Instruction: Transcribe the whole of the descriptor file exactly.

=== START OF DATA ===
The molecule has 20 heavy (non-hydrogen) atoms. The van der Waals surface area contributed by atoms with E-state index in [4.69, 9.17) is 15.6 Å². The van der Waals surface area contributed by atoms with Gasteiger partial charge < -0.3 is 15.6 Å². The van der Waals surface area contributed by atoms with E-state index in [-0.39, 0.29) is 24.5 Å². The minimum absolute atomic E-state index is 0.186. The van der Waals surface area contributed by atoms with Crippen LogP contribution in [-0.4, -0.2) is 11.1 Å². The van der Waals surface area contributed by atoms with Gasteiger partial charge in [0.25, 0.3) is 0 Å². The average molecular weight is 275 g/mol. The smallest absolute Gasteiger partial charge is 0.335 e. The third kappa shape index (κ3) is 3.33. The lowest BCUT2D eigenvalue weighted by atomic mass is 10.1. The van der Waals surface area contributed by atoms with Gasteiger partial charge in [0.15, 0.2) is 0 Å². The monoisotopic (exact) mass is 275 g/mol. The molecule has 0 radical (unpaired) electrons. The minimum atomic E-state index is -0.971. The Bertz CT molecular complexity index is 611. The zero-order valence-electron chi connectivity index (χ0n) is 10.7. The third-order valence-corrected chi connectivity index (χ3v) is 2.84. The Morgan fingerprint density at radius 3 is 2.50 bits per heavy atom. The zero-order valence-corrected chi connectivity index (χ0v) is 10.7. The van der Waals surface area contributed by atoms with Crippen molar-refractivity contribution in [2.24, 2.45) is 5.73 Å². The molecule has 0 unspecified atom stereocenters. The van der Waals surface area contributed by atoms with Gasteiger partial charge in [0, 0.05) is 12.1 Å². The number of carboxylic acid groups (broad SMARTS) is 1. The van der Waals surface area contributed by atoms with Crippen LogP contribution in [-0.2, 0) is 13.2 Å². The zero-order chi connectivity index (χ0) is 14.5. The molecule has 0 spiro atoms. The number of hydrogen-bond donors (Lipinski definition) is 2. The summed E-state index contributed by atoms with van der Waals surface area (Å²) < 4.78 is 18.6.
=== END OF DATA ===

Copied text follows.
The molecule has 20 heavy (non-hydrogen) atoms. The van der Waals surface area contributed by atoms with E-state index in [4.69, 9.17) is 15.6 Å². The van der Waals surface area contributed by atoms with Gasteiger partial charge < -0.3 is 15.6 Å². The van der Waals surface area contributed by atoms with E-state index in [-0.39, 0.29) is 24.5 Å². The minimum absolute atomic E-state index is 0.186. The van der Waals surface area contributed by atoms with Crippen LogP contribution in [-0.4, -0.2) is 11.1 Å². The van der Waals surface area contributed by atoms with Gasteiger partial charge in [0.25, 0.3) is 0 Å². The average molecular weight is 275 g/mol. The smallest absolute Gasteiger partial charge is 0.335 e. The third kappa shape index (κ3) is 3.33. The lowest BCUT2D eigenvalue weighted by atomic mass is 10.1. The van der Waals surface area contributed by atoms with Gasteiger partial charge in [0.15, 0.2) is 0 Å². The monoisotopic (exact) mass is 275 g/mol. The molecule has 0 radical (unpaired) electrons. The minimum atomic E-state index is -0.971. The Bertz CT molecular complexity index is 611. The zero-order valence-electron chi connectivity index (χ0n) is 10.7. The third-order valence-corrected chi connectivity index (χ3v) is 2.84. The Morgan fingerprint density at radius 3 is 2.50 bits per heavy atom. The zero-order valence-corrected chi connectivity index (χ0v) is 10.7. The van der Waals surface area contributed by atoms with Crippen molar-refractivity contribution in [2.24, 2.45) is 5.73 Å². The molecule has 0 unspecified atom stereocenters. The van der Waals surface area contributed by atoms with Gasteiger partial charge in [0, 0.05) is 12.1 Å². The number of carboxylic acid groups (broad SMARTS) is 1. The van der Waals surface area contributed by atoms with Crippen LogP contribution in [-0.2, 0) is 13.2 Å². The zero-order chi connectivity index (χ0) is 14.5. The molecule has 0 spiro atoms. The number of hydrogen-bond donors (Lipinski definition) is 2. The summed E-state index contributed by atoms with van der Waals surface area (Å²) < 4.78 is 18.6.